Book tells secret story of historic building
OWNER LOOKED BACK AT MANOR HOUSE’S PAST
Reporter THE secrets of an historic 18th-century building in County Durham will be revealed thanks to a new book.
Hidden in Full View tells the story of the Grade II* listed Manor House in Sedgefield. Built in 1707, it has been a prominent feature in the centre of the town for over 300 years but despite its size and position, few residents have been aware of what lies behind its classic Queen Anne façade.
However, since the building changed ownership in 2014, it has been developed into a thriving business and events hub and now plays a full role in community life.
Owner Ean Parsons, a keen history buff, started researching the history of the Manor House and gradually unearthed a wealth of material that ended up forming the basis for Hidden in Full View.
The book has been written and published by Ean, who owns the building with his wife Vivienne, and boasts artwork and design by locals Kevan Stevens and Neil Edmundson. It has been a labour of love for Ean, who took on researching the history of the building in 2016 having bought it two years earlier.
From rural mansion house, to council offices and magistrate’s court, the Manor House has been put to many uses during its 300 years, all of which are recorded in detail in the book. More than that though, it explores the reason the building came to exist in the first place. It tells the story of the people who have lived and worked in the Manor House, starting with Judge Robert Wright, the man who had it built.
The narrative takes readers from County Durham to as far afield as the Carolinas in the USA, but it always returns to Sedgefield.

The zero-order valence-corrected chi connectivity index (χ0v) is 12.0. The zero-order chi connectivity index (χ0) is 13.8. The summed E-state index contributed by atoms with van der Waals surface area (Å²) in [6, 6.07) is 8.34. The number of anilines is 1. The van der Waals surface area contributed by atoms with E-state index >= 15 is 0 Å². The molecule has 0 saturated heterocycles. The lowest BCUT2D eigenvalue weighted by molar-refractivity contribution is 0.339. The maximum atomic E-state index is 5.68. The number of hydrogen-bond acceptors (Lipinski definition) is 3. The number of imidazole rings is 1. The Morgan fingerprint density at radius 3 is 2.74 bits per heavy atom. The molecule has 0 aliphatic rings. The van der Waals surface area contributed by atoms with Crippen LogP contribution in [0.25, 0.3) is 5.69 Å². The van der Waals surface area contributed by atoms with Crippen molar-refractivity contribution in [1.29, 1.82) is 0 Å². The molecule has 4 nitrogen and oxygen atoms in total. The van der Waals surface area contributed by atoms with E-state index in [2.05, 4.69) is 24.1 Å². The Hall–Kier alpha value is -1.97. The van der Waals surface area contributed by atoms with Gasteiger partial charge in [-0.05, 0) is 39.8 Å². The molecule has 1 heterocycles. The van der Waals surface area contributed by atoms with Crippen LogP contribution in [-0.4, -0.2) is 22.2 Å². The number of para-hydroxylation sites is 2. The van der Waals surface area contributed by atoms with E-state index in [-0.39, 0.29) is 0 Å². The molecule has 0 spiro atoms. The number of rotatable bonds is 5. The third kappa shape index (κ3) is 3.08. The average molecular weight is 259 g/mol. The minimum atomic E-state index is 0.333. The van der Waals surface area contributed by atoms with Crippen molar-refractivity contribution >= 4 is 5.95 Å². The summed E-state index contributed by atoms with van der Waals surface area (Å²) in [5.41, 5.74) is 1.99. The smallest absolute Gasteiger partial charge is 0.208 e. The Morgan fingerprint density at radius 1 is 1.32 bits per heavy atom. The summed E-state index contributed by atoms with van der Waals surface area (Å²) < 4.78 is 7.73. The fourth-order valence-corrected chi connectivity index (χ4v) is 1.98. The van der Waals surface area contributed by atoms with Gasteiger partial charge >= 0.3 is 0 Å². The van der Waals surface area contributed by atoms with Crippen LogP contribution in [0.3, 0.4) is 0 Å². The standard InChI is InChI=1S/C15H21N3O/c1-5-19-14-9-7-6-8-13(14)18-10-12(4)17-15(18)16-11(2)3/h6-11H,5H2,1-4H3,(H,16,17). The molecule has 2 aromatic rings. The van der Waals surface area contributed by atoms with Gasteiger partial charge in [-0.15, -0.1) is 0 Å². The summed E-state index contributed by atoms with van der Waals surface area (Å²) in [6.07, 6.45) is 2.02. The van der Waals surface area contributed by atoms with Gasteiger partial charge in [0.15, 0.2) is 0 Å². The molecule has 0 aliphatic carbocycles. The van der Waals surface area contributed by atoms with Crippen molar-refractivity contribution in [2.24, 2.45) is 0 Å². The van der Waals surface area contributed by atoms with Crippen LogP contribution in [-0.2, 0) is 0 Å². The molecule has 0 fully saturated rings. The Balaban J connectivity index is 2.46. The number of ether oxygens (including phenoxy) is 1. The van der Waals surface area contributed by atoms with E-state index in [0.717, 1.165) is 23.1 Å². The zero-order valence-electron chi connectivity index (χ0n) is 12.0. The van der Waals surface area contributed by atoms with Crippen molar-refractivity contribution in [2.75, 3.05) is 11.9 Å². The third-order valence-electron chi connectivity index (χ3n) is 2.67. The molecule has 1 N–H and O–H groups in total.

As well as the written history of the Manor House, ‘Hidden in Full View’ is packed with illustrations, photographs and data from original research and archives to complete the tale.
Local artist and copy-setter Kevan Stevens helped with the layout and publishing while Sedgefield designer Neil Edmundson interpreted Ean’s vision into an evocative cover that offers an insight into the content of the book.
“Despite its prominent position in the centre of Sedgefield, the Manor House had faded into anonymity,” Ean said. “Those who had been in Sedgefield long enough, remembered it as a magistrate’s court – some had even spent time in the cells!
“Those who were a bit older were aware that it had housed council offices, but no one seemed to know anything else. I felt honoured to own such an outstanding building, but wanted to find out about more than its bricks and mortar.
“It has been an amazing journey and it quickly evolved from one of mild curiosity to one driven by fascination.
“As I delved further, it became very clear that the full story – insofar as I could establish it – needed to be told. I am grateful to the local people who contributed their anecdotes of their time in the Manor House which are included in the book, and to Kevan and Neil who helped me bring the book to life.”
Hidden in Full View is available to buy now priced £12.99. Members of the public are invited to a free launch event in the Manor House, from 6.309pm on Thursday, November r 15.
During the event, Ean will ll give guests a full tour of the building (relating it to the narrative of ‘Hidden in Full View), which retains many original features that are l listed d in their h own right, h plus l l later additions such as graffiti scratched on the cell doors in the basement.
From left, Ean Parsons, Neil Edmundson and Kevan Stevens in front of the Manor House. Inset, Hidden in Full View